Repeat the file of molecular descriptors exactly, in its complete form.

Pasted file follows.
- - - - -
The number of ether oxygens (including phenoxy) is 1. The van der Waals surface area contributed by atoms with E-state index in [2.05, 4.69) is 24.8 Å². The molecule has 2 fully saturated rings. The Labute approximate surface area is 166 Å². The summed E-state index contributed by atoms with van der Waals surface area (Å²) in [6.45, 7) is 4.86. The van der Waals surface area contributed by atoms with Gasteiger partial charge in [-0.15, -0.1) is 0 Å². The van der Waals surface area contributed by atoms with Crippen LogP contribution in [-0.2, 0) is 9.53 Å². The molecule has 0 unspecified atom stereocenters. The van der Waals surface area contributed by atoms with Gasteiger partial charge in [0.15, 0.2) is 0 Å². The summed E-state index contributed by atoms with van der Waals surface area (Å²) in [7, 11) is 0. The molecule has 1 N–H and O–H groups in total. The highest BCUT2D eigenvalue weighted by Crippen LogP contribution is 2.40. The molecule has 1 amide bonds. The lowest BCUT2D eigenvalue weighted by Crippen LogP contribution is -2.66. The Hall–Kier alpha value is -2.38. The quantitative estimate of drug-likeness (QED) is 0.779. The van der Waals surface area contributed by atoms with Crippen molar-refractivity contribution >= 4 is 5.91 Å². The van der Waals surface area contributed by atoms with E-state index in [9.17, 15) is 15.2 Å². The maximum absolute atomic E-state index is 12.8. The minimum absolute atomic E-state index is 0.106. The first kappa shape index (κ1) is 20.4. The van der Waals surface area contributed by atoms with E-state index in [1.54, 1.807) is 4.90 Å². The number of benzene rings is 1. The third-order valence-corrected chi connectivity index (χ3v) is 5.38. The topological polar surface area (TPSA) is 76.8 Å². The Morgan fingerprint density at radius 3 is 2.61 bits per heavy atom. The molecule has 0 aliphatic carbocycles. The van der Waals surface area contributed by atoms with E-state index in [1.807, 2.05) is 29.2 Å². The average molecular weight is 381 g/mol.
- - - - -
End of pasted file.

The number of ether oxygens (including phenoxy) is 1. The van der Waals surface area contributed by atoms with E-state index in [2.05, 4.69) is 24.8 Å². The molecule has 2 fully saturated rings. The Labute approximate surface area is 166 Å². The summed E-state index contributed by atoms with van der Waals surface area (Å²) in [6.45, 7) is 4.86. The van der Waals surface area contributed by atoms with Gasteiger partial charge in [-0.15, -0.1) is 0 Å². The van der Waals surface area contributed by atoms with Crippen LogP contribution in [-0.2, 0) is 9.53 Å². The molecule has 0 unspecified atom stereocenters. The van der Waals surface area contributed by atoms with Gasteiger partial charge in [0.15, 0.2) is 0 Å². The summed E-state index contributed by atoms with van der Waals surface area (Å²) in [7, 11) is 0. The molecule has 1 N–H and O–H groups in total. The highest BCUT2D eigenvalue weighted by Crippen LogP contribution is 2.40. The molecule has 1 amide bonds. The lowest BCUT2D eigenvalue weighted by Crippen LogP contribution is -2.66. The Hall–Kier alpha value is -2.38. The quantitative estimate of drug-likeness (QED) is 0.779. The van der Waals surface area contributed by atoms with Crippen molar-refractivity contribution >= 4 is 5.91 Å². The van der Waals surface area contributed by atoms with E-state index in [9.17, 15) is 15.2 Å². The maximum absolute atomic E-state index is 12.8. The minimum absolute atomic E-state index is 0.106. The first kappa shape index (κ1) is 20.4. The van der Waals surface area contributed by atoms with E-state index in [1.54, 1.807) is 4.90 Å². The number of benzene rings is 1. The third-order valence-corrected chi connectivity index (χ3v) is 5.38. The topological polar surface area (TPSA) is 76.8 Å². The Morgan fingerprint density at radius 3 is 2.61 bits per heavy atom. The molecule has 0 aliphatic carbocycles. The van der Waals surface area contributed by atoms with E-state index in [1.807, 2.05) is 29.2 Å². The average molecular weight is 381 g/mol.